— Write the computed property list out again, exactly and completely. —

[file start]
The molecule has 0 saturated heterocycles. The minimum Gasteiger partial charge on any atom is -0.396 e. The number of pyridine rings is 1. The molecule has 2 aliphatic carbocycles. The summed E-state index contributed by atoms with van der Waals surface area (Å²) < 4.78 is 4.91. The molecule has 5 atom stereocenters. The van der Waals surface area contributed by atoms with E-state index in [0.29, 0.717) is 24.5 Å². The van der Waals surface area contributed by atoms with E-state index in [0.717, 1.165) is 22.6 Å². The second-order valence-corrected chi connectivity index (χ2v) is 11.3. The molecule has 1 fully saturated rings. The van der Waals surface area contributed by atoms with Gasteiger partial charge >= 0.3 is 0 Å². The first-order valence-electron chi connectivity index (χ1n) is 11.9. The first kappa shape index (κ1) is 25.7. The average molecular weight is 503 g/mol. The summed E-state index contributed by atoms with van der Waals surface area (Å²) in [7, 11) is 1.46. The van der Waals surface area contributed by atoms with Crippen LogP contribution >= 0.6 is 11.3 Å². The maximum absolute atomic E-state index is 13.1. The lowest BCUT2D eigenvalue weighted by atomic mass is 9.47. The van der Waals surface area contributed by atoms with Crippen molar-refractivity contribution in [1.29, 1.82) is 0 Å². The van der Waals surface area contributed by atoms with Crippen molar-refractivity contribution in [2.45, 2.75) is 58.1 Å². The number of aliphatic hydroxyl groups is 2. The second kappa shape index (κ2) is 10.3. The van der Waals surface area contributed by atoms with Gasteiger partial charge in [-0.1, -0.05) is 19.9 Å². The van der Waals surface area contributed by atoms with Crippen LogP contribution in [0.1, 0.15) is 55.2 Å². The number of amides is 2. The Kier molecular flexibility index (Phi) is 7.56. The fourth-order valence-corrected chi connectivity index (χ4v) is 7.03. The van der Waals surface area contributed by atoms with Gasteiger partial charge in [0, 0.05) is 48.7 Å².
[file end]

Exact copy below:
The molecule has 0 saturated heterocycles. The minimum Gasteiger partial charge on any atom is -0.396 e. The number of pyridine rings is 1. The molecule has 2 aliphatic carbocycles. The summed E-state index contributed by atoms with van der Waals surface area (Å²) < 4.78 is 4.91. The molecule has 5 atom stereocenters. The van der Waals surface area contributed by atoms with E-state index in [0.29, 0.717) is 24.5 Å². The van der Waals surface area contributed by atoms with E-state index in [0.717, 1.165) is 22.6 Å². The second-order valence-corrected chi connectivity index (χ2v) is 11.3. The molecule has 1 fully saturated rings. The van der Waals surface area contributed by atoms with Gasteiger partial charge >= 0.3 is 0 Å². The first-order valence-electron chi connectivity index (χ1n) is 11.9. The first kappa shape index (κ1) is 25.7. The average molecular weight is 503 g/mol. The summed E-state index contributed by atoms with van der Waals surface area (Å²) in [7, 11) is 1.46. The van der Waals surface area contributed by atoms with Crippen LogP contribution >= 0.6 is 11.3 Å². The maximum absolute atomic E-state index is 13.1. The lowest BCUT2D eigenvalue weighted by atomic mass is 9.47. The van der Waals surface area contributed by atoms with Crippen molar-refractivity contribution in [1.29, 1.82) is 0 Å². The van der Waals surface area contributed by atoms with Crippen molar-refractivity contribution in [2.45, 2.75) is 58.1 Å². The number of aliphatic hydroxyl groups is 2. The second kappa shape index (κ2) is 10.3. The van der Waals surface area contributed by atoms with Gasteiger partial charge in [-0.1, -0.05) is 19.9 Å². The van der Waals surface area contributed by atoms with Crippen LogP contribution in [0.1, 0.15) is 55.2 Å². The number of amides is 2. The Kier molecular flexibility index (Phi) is 7.56. The fourth-order valence-corrected chi connectivity index (χ4v) is 7.03. The van der Waals surface area contributed by atoms with Gasteiger partial charge in [0, 0.05) is 48.7 Å².